- The Hellenistic
Theatre at Priene
- -Amanda Heffernan
(student research assistant, Whitman College.
- The horseshoe-shaped
theatre at Priene represents one of the best-preserved
and earliest forms of Hellenistic theatres built in
Turkey. Ten kilometers north of Miletus, the ancient site
of Priene sits on the northern edge of the Meander River
plain just outside the small city of Gullubahçe,
Turkey. The ancient city was once a flourishing port, but
the Meander River, true to its name, isolated the city by
depositing silt, thus producing the fertile farmland we
- The city of Priene dates
from 350 BC, and the theatre was constructed at the site
soon after (ca. 332-330 BC). Although the remnants of the
theatre we see today are the product of numerous
alterations by both Greek and Romans over several
centuries, the ruins retain many of features associated
with the Hellenistic theatres that were to follow:
horseshoe-shaped seating area (theatron) dug into
the slope of a hill, a two-story scene house with a high
stage above the lower scene house facade
(proskenion), and a performance space that
de-emphasized the importance of the chorus and featured
the actor. The condition of Priene's remains and the
significance of its features prompts Beiber to cite the
theatre as the earliest, best preserved, and most
important among the new theatres which were erected in
Hellenistic times. (Beiber, 109). This small theatre on
the southern slopes of Mt. Mykale was in use for five
hundred years and although it could accommodate over 6000
people in its 47 rows of seating, only the 15 lower rows
- The seating area
(theatron) of forty-seven rows of seats (22 in the
lower and 25 in the higher theatron seating sections)
were divided by six staircases vertically and one walkway
(diazoma) horizontally. Square holes in the marble
seating are cited as evidence of posts that once
supported temporary shade awnings. Around 300 BC, marble
armchairs (prohedrai) were built around the edge of the
orchestra as seating for distinguished guests. The
existing prohedrai are decorated with lions' claws and
have inscriptions recording that the seats were dedicated
to Dionysos by Nysios, son of Diphilos. The lowest row of
seats is separated from the row of prohedrai in the
orchestra by a 1.85 m-wide water drainage canal that is
covered with smooth stone slabs. At the western end of
the water canal, there is a rectangular pedestal with
hollows on top. Identified as a water clock
(clepsydra), it serves as evidence that political
meetings were once held in the theatre and the water
clock timed speeches.
- The seating faces south,
but for an unknown reason the eastern seating support
wall (analemmata) is not in line with the
north-south plan of the city. These retaining walls were
erected in the later 4th century BC or, at the latest, at
the beginning of the 3rd century.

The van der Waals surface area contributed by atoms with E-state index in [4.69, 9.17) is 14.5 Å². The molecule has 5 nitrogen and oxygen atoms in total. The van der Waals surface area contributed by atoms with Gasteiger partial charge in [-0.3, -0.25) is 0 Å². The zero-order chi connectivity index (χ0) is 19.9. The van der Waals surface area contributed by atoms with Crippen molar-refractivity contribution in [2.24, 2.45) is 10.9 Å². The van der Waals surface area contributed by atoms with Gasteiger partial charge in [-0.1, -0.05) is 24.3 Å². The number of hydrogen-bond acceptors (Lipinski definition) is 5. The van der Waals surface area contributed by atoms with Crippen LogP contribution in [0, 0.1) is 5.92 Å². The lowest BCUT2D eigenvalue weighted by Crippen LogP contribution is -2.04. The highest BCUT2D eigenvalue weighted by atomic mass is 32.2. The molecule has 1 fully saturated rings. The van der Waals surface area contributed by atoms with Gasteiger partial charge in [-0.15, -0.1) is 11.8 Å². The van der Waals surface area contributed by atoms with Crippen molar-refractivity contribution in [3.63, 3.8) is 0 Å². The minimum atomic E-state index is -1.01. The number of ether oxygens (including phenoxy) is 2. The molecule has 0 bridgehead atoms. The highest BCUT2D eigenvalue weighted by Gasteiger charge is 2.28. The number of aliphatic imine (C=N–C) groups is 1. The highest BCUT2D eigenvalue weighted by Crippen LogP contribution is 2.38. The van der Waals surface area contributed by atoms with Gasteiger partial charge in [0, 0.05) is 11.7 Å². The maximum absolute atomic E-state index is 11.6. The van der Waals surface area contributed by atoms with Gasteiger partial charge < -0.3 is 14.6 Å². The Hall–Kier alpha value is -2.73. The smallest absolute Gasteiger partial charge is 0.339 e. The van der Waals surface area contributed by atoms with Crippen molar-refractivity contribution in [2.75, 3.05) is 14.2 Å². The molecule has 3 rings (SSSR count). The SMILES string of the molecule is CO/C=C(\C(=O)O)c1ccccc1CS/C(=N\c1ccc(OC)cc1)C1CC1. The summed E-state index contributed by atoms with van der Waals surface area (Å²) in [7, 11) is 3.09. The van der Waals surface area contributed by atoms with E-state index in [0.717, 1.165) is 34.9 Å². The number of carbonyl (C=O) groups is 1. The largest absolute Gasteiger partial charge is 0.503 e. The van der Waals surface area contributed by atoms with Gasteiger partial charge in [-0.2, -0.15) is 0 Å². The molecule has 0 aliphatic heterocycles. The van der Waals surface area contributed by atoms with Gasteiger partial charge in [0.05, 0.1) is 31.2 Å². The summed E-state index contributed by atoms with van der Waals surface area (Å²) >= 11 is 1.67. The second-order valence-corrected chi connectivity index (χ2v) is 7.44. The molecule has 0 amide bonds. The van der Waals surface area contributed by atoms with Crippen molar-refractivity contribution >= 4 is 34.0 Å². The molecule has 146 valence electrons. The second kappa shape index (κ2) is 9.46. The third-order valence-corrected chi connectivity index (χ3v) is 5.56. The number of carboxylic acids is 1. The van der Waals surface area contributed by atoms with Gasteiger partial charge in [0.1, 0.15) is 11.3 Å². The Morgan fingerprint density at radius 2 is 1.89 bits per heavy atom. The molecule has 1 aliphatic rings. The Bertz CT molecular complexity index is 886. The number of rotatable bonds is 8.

- Bieber credits the
popularity of "New Comedy" and its emphasis on the actor
with the raised stage and the de-emphasis of the
orchestra as a primary performance area. At Priene, the
skene was rebuilt in stone in the third century BC
(ca. 269-250 BC) and a roof was added to the area in
front of the skene (proskenion) forming a raised acting
area or stage. Stone beams that once supported the floor
of this stage are visible in the space between the skene
and the proskenion. The raised stage provided performers
with a commanding position to address the
- The proskenion, which is
longer than the skene, has twelve Doric half-columns, on
which traces of red and blue paint have been found.
Bieber speculates that the spaces between the columns
often held pinakes, or painted wooden panels for scenery.
The two-story skene projects somewhat into Theatre
Street, which runs behind it, and has three rooms per
floor. In the lower story each of the three rooms has a
doorway opening onto the orchestra. The middle room also
has a door opening onto the street adjacent to the
theatre. A flight of steps on the outside of the western
side of the building leads to the second story. The
second story had three doors (thyromata), which
opened onto the stage. Two cylindrical statue bases at
either side and in front of the proskenion can still be
seen: the western one once bore a statue of Apollodorus,
son of Poseidinius (160 BC) and the eastern one in honor
of Thrasybulus, son of Pylius (150 BC) (Sear,
- Roman modifications to
the theatre during the 1st century AD included the
widening of the stage by removing the front of the stage
building and pushing it back two meters, thus doubling
the depth of the stage. They also integrated the five
armchair prohedria around the orchestra into a row of
bench seating. The altar to Dionysus was set in the
center of the row. The Romans also built barrel-vaulted
rooms in the stage building and constructed plaster walls
between the columns of the proskenion, leaving only the
- Two English merchants
who were trading in Smyrna discovered the Ruins of Priene
in 1673, 400 years after its last habitation. Based on
their report, the London Society of Dillettanti sponsored
excavations in Priene from 1764-66, from 1811-12, and
finally from 1868-9. In 1895, Carl Humann of the Berlin
Museum began excavations, and was succeeded after his
death in 1896 by Theodore Weigand and H. Schrader. The
excavations have been under the charge of the Berlin
Museum and the German Archaeological Institute ever
since. By 1992, the theatre had deteriorated due to
environmental factors and vandalism, so the German
excavators began a reconstruction project to restore and
protect the theatre. They set up the row of prohedria
bordering the orchestra, rebuilt the vault of the western
skene, and rebuilt the proskenion and its twelve
- - Author: Amanda
Heffernan (student research assistant, Whitman College.
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